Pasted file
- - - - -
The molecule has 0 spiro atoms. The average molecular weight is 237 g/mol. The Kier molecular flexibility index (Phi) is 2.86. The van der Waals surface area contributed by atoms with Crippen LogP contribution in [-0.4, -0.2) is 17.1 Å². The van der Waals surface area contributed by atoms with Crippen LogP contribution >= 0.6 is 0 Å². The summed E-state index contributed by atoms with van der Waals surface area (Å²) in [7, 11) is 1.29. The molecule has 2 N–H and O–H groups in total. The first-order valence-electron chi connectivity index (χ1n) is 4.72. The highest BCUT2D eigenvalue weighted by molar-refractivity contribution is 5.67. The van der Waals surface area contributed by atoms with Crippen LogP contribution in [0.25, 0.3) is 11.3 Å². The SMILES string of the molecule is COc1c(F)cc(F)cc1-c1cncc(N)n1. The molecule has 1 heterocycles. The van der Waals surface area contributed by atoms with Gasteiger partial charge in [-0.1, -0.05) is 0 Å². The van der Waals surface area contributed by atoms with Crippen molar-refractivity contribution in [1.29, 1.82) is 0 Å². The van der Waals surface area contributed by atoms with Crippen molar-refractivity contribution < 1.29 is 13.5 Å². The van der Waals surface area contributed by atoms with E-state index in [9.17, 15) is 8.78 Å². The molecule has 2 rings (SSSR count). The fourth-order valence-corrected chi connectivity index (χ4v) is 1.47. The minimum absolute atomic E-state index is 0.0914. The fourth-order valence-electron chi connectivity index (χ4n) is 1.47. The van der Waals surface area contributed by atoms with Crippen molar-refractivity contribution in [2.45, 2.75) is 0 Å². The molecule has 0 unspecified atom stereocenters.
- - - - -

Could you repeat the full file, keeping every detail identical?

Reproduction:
The molecule has 0 spiro atoms. The average molecular weight is 237 g/mol. The Kier molecular flexibility index (Phi) is 2.86. The van der Waals surface area contributed by atoms with Crippen LogP contribution in [-0.4, -0.2) is 17.1 Å². The van der Waals surface area contributed by atoms with Crippen LogP contribution >= 0.6 is 0 Å². The summed E-state index contributed by atoms with van der Waals surface area (Å²) in [7, 11) is 1.29. The molecule has 2 N–H and O–H groups in total. The first-order valence-electron chi connectivity index (χ1n) is 4.72. The highest BCUT2D eigenvalue weighted by molar-refractivity contribution is 5.67. The van der Waals surface area contributed by atoms with Crippen LogP contribution in [0.25, 0.3) is 11.3 Å². The SMILES string of the molecule is COc1c(F)cc(F)cc1-c1cncc(N)n1. The molecule has 1 heterocycles. The van der Waals surface area contributed by atoms with Gasteiger partial charge in [-0.1, -0.05) is 0 Å². The van der Waals surface area contributed by atoms with Crippen molar-refractivity contribution in [1.29, 1.82) is 0 Å². The van der Waals surface area contributed by atoms with Crippen molar-refractivity contribution < 1.29 is 13.5 Å². The van der Waals surface area contributed by atoms with E-state index in [9.17, 15) is 8.78 Å². The molecule has 2 rings (SSSR count). The fourth-order valence-corrected chi connectivity index (χ4v) is 1.47. The minimum absolute atomic E-state index is 0.0914. The fourth-order valence-electron chi connectivity index (χ4n) is 1.47. The van der Waals surface area contributed by atoms with Crippen molar-refractivity contribution in [2.45, 2.75) is 0 Å². The molecule has 0 unspecified atom stereocenters.